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MANOJ SIVA

MANOJ SIVA

Manoj Siva is a disciplined musician trained under Kumbakonam Rajappa Iyer and Palghat Raghu. His style is replete with sunadam during accompaniment for kritis and his tani avartanams are marked with technical brilliance.
T.A.S. MANI

T.A.S. MANI

With increasing concert opportunities, T.A.S. Mani started accompanying many senior artists. Browsing through photo albums of his concerts is like walking through a portrait gallery of leading musicians of the past.
Yuva Rasikas

TAKING MUSIC TO SCHOOL CHILDREN

Music Forum, in association with The Music Academy, organised a mega workshop titled ‘Yuva Rasika’, for school students, at The Music Academy, Madras, on 31 August 2019. Now an annual feature, Yuva Rasika has become a sought after event for school students. Twenty schools from across the city, and as far as from Vellore and Sholingur, participated.
Maha Vaidyanatha Sivan

THE MAHA MELARAGAMALIKA (PART 2)

As mentioned in the September issue of Sruti, the language employed in this ragamalika is Sanskrit. The sahitya for each raga section extends to two avartas of Adi tala. The name of each of the 72 melakarta ragas is embedded very skillfully and beautifully in the respective sahitya portions.
AMRITHA MURALI

AMRITHA MURALI

A first-generation performing artist, Amritha Murali, born on 16 July 1982 to Rama and G. Murali, is an established vocalist and an accomplished violinist. Amritha continued to do both comfortably until recently when she decided to concentrate on her solo performances as a vocalist and also to resolve this identity crisis of whether she is a violinist or vocalist.
Maha Vaidyanatha Sivan

THE MAHA MELARAGAMALIKA

The Melaragamalika is a masterpiece and one of the longest compositions in the repertoire of Carnatic music. Though the Ragatalamalika of Ramaswami Dikshitar is popularly known as the ‘108 Ragatalamalika’, only 62 raga sections of that composition are available to us today.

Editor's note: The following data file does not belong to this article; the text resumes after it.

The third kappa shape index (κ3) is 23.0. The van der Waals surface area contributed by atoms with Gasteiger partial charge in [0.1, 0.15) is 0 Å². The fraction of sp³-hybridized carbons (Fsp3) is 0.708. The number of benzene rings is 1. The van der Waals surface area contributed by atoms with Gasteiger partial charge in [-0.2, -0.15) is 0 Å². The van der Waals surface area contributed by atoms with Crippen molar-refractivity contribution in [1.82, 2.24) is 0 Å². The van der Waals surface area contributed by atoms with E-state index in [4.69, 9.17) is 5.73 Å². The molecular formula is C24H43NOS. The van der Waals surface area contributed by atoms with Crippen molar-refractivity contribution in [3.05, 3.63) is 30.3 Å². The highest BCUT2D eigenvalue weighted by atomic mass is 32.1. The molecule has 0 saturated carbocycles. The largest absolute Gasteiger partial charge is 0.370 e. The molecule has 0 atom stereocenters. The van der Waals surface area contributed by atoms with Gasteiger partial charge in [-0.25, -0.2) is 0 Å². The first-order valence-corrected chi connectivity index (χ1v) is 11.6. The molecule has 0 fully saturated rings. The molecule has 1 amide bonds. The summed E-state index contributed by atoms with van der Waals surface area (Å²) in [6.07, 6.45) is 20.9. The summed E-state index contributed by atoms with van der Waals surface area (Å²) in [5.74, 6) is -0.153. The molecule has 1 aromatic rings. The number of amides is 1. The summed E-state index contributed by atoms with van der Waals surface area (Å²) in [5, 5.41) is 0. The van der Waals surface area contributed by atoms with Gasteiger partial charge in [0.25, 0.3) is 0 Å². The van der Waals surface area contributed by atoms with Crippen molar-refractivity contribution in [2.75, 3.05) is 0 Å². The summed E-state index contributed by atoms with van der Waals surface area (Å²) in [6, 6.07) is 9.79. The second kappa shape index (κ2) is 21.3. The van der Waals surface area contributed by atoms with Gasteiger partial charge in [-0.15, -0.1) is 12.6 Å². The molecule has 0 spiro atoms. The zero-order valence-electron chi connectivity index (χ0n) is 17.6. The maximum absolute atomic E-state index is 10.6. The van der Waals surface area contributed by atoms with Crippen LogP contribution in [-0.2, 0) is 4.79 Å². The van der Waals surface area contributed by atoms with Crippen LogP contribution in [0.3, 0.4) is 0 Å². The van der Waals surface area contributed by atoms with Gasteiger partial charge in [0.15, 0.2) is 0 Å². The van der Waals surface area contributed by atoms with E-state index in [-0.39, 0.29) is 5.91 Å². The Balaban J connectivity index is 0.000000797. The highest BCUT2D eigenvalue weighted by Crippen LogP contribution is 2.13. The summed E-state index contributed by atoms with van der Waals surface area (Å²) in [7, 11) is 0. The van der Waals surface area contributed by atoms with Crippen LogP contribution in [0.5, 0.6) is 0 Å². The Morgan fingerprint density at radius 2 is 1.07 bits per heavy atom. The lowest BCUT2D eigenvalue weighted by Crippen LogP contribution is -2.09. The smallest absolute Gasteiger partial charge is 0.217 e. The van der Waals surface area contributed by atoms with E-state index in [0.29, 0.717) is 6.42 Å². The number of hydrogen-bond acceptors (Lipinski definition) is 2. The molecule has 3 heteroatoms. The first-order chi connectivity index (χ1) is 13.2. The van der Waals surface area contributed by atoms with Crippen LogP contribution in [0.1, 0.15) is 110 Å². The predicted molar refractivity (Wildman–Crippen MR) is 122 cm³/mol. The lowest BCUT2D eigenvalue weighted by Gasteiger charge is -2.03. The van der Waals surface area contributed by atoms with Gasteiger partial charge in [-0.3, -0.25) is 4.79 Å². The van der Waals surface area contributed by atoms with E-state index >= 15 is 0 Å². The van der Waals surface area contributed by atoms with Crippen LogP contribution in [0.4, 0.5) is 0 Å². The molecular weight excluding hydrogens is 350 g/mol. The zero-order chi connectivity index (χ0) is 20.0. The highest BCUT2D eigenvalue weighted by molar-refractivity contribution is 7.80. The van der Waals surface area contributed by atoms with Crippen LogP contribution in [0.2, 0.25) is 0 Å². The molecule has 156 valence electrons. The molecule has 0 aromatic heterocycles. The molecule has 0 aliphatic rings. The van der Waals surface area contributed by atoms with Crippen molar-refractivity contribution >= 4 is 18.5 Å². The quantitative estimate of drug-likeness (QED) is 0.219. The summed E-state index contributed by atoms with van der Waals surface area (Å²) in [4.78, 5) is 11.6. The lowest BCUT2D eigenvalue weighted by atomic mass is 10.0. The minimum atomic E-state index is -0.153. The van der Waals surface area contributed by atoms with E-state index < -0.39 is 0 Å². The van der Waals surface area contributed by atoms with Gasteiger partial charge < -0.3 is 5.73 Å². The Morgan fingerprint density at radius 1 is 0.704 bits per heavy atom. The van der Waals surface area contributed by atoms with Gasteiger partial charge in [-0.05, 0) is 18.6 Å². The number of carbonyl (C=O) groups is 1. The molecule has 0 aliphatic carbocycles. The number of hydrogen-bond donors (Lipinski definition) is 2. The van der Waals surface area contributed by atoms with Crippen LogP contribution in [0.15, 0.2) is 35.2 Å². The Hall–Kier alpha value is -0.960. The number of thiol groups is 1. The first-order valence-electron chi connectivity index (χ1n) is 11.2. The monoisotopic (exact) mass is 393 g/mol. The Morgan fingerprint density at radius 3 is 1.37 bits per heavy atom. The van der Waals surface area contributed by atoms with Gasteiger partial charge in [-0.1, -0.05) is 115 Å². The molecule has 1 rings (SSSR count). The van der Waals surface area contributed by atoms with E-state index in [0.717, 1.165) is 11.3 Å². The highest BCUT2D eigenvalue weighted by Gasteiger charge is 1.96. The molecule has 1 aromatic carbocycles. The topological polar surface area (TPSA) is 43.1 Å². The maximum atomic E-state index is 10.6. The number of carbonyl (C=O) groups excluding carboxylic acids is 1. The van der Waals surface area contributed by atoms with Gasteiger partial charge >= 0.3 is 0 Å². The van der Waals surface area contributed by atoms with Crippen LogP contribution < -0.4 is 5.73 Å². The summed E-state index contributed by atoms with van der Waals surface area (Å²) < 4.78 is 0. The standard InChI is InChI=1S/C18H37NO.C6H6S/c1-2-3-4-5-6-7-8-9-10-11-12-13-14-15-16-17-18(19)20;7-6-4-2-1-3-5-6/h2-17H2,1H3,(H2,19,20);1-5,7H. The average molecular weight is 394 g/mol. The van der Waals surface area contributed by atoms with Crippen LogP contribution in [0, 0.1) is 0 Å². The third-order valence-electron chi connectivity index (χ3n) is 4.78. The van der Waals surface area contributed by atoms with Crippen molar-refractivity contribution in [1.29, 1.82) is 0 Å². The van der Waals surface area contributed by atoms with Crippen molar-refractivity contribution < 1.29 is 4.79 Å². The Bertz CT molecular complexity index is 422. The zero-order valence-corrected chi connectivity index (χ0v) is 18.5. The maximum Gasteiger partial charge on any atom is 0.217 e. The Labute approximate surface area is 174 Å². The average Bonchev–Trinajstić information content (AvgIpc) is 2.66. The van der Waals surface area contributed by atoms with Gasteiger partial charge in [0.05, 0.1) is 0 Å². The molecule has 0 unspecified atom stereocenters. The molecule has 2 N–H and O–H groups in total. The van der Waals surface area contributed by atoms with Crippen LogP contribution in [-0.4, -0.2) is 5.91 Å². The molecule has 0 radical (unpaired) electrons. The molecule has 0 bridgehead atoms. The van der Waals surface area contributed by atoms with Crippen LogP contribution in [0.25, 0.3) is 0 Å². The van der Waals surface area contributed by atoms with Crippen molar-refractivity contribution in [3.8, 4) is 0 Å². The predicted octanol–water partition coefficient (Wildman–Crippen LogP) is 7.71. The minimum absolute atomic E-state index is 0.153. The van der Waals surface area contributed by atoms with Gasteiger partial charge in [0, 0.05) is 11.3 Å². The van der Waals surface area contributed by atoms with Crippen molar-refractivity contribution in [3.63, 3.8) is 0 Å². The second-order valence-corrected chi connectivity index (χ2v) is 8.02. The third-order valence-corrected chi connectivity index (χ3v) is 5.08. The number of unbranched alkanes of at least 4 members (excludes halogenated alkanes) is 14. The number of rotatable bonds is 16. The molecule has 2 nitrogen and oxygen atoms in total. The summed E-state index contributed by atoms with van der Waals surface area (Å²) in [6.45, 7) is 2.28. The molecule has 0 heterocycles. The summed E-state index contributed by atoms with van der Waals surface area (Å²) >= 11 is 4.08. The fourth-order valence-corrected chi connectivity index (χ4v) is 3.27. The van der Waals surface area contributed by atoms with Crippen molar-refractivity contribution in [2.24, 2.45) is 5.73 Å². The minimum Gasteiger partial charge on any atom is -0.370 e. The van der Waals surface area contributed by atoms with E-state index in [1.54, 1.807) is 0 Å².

Western influence on Indian music

Western influence on Indian music

The classical music of the West has influenced our musical culture, although it may not have done so in ways and on a scale easily comprehensible to us. The four broad areas in which the Western influence manifests itself are: (1) the two systems of classical music namely, Hindustani and Carnatic, (2) film and light music (sugam sangeet), (3) commercial TV advertising and (4) music education.
NELLAI T.V. KRISHNAMURTHY

NELLAI T.V. KRISHNAMURTHY (1920-2006)

Nellai T.V. Krishnamurthy was a respected musician and teacher who served as Principal of Swati Tirunal Academy of Music, Tiruvananthapuram. Scion of Harikesanallur Muthiah Bhagavatar, he was born in Tiruvarur, Tamil Nadu, to Muthulakshmi Ammal and Viswanatha Iyer on 24 November 1920. His is an unusual story of a boy born in Tamil Nadu going to Kerala to emerge as a Carnatic musician.
TANJAVUR R. RAMADAS

SAVAL-JAVAB - TANJAVUR R. RAMADAS

Tanjavur Ramadas was born in a musical family and it was but natural for him to play the mridangam from a very young age. Initiated into mridangam-playing by father Ramamurthi Iyer, he was fortunate to come under the tutelage of the doyen Palghat Mani Iyer.
Dhvani

PERSPECTIVES - Mangalam: the song auspicious

‘Mangalam’ in Sanskrit means auspicious, welfare, good fortune. It is common practice in the Bharatiya tradition to wish others with “Mangalaanee bhavantu” in Sanskrit, “Mangalam undaagattum in Tamizh or “Mangalmay ho” in Hindi.
JAYANTI CELEBRATIONS OF THE TRINITY

JAYANTI CELEBRATIONS OF THE TRINITY

The Tyagaraja aradhana at Tiruvaiyaru on Bahula Panchami day which usually occurs in December/January, is almost like a musical mela. Scores of musicians and rasikas from all over the world congregate at the bard’s samadhi on the banks of the river Kaveri and pay homage to him over four days.
MANAKKAL S. RANGARAJAN

TRIBUTES - MANAKKAL S. RANGARAJAN

Manakkal Rangarajan was looked upon by fellow musicians for his pioneering approach to Carnatic music. He was a self-taught musician who trod his own path. Vocalist T.M. Krishna once addressed him as “the musicians’ musician”. Rangarajan was popular in his heydey and his concerts were sought after.